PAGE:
Animals as Family Members

I stumbled upon an article this week about a judge’s ruling in a divorce case in which the defendants fought over custody of their dog.

The judge decried the whole matter saying it was an outrageous loss of judicial resources. His exact words were that it was “wasteful” and “demeaning” to bring such a dispute to court.

The court ruled in short that:

Dogs are property and not family; thus fighting over visitation rights is pointless. 

Dogs were relegated to the same status as butter knives in a divorcing couple’s drawer.

The scary thing is I didn’t make this up. The judge actually used the butter knives example in his 15 pages decision ruling.

“Am I to make an order that one party have interim possession of [for example] the family butter knives but, due to a deep attachment to both butter and those knives, order that the other party have limited access to those knives for 1.5 hours per week to butter his or her toast?”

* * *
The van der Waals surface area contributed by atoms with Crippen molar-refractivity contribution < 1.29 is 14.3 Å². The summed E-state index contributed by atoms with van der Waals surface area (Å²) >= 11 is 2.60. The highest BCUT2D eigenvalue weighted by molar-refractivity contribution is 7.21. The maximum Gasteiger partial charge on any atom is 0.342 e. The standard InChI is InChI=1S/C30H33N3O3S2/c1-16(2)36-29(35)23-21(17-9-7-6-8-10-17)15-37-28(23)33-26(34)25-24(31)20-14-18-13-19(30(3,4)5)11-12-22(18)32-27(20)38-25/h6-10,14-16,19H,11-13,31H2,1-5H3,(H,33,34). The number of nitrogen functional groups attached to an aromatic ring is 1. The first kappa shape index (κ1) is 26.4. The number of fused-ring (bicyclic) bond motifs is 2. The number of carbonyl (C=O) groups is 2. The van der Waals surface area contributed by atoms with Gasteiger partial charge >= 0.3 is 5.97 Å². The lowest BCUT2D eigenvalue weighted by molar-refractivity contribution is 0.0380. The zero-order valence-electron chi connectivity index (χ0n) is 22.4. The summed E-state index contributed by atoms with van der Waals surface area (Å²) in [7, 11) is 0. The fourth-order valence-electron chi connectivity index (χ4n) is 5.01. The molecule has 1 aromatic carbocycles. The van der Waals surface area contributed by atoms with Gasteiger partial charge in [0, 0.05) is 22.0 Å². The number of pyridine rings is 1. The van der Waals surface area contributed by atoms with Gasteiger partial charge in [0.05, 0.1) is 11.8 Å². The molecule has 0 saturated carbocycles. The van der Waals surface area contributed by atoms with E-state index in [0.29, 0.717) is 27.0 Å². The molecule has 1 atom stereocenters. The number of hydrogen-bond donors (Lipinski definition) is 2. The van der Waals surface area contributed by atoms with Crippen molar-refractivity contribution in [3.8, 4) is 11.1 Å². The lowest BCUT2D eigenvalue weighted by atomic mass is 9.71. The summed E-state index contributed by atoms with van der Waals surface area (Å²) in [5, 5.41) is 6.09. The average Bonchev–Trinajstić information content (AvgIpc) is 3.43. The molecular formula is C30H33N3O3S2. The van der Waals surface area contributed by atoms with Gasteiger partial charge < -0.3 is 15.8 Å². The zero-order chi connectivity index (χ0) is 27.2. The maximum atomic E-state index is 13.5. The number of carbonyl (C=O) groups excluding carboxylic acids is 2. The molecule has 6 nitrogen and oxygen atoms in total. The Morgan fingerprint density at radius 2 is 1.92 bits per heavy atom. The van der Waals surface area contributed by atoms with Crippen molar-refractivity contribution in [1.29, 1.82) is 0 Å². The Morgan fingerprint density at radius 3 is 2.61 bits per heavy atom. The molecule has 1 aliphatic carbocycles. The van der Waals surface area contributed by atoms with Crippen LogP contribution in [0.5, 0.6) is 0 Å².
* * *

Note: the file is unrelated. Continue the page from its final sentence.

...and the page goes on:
The whole thing is grossing me out so much that I’ve been thinking about it all day.

The “dogs are wonderful creatures but it’s still just a dog” saying rings true to so many people. You’ll see if you scroll down the comments.

It seems like even the most esteemed animals can’t catch a break.

If pets are on the same level as kitchen utensils, merely cared for out of sentimentality and practicality, I don’t know how all other animals ever stand a chance.

The truth is and I’m sure a lot of people can relate, the animals that we share our existence with are not inanimate objects. Sure we care deeply for them but not because of everything they add to our life. (Although the cuddles are always nice)

But because of the relationship we form with them.

You can’t interact with your possessions. And no Siri doesn’t count.

A lot of people say animals are our friends.

But to me, animals can and are family.

What do you think?

I’d love to read your thoughts in the comments.


*Photo Credit: University of Liverpool Faculty of Health and Life Sciences flickr Creative Commons 2.0


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